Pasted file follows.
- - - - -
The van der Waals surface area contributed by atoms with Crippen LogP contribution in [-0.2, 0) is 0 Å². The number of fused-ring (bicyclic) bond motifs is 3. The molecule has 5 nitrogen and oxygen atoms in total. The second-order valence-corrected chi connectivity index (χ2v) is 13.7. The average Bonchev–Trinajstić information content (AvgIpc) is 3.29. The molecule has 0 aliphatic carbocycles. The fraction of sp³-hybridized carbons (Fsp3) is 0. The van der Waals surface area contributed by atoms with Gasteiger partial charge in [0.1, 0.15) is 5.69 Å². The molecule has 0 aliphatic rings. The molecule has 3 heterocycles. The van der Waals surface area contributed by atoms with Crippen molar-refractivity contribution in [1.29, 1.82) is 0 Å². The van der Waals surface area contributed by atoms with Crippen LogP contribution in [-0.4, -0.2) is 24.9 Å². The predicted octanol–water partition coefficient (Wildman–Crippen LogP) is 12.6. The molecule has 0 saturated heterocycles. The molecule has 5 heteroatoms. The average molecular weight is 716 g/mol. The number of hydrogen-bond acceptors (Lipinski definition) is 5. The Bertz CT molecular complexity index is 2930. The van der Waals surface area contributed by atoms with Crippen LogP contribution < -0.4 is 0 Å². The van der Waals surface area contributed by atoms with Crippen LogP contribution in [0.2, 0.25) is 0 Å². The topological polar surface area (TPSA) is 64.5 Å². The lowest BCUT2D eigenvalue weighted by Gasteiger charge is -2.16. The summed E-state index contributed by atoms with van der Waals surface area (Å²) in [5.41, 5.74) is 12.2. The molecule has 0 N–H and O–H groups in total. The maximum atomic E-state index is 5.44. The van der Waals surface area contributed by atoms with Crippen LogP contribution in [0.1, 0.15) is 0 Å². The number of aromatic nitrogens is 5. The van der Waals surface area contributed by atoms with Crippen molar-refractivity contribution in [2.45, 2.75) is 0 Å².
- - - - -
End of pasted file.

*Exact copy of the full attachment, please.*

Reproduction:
The van der Waals surface area contributed by atoms with Crippen LogP contribution in [-0.2, 0) is 0 Å². The number of fused-ring (bicyclic) bond motifs is 3. The molecule has 5 nitrogen and oxygen atoms in total. The second-order valence-corrected chi connectivity index (χ2v) is 13.7. The average Bonchev–Trinajstić information content (AvgIpc) is 3.29. The molecule has 0 aliphatic carbocycles. The fraction of sp³-hybridized carbons (Fsp3) is 0. The van der Waals surface area contributed by atoms with Gasteiger partial charge in [0.1, 0.15) is 5.69 Å². The molecule has 0 aliphatic rings. The molecule has 3 heterocycles. The van der Waals surface area contributed by atoms with Crippen molar-refractivity contribution in [1.29, 1.82) is 0 Å². The van der Waals surface area contributed by atoms with Crippen LogP contribution in [-0.4, -0.2) is 24.9 Å². The predicted octanol–water partition coefficient (Wildman–Crippen LogP) is 12.6. The molecule has 0 saturated heterocycles. The molecule has 5 heteroatoms. The average molecular weight is 716 g/mol. The number of hydrogen-bond acceptors (Lipinski definition) is 5. The Bertz CT molecular complexity index is 2930. The van der Waals surface area contributed by atoms with Crippen LogP contribution < -0.4 is 0 Å². The van der Waals surface area contributed by atoms with Crippen LogP contribution in [0.2, 0.25) is 0 Å². The topological polar surface area (TPSA) is 64.5 Å². The lowest BCUT2D eigenvalue weighted by Gasteiger charge is -2.16. The summed E-state index contributed by atoms with van der Waals surface area (Å²) in [5.41, 5.74) is 12.2. The molecule has 0 N–H and O–H groups in total. The maximum atomic E-state index is 5.44. The van der Waals surface area contributed by atoms with Crippen LogP contribution in [0.1, 0.15) is 0 Å². The number of aromatic nitrogens is 5. The van der Waals surface area contributed by atoms with Crippen molar-refractivity contribution in [2.45, 2.75) is 0 Å².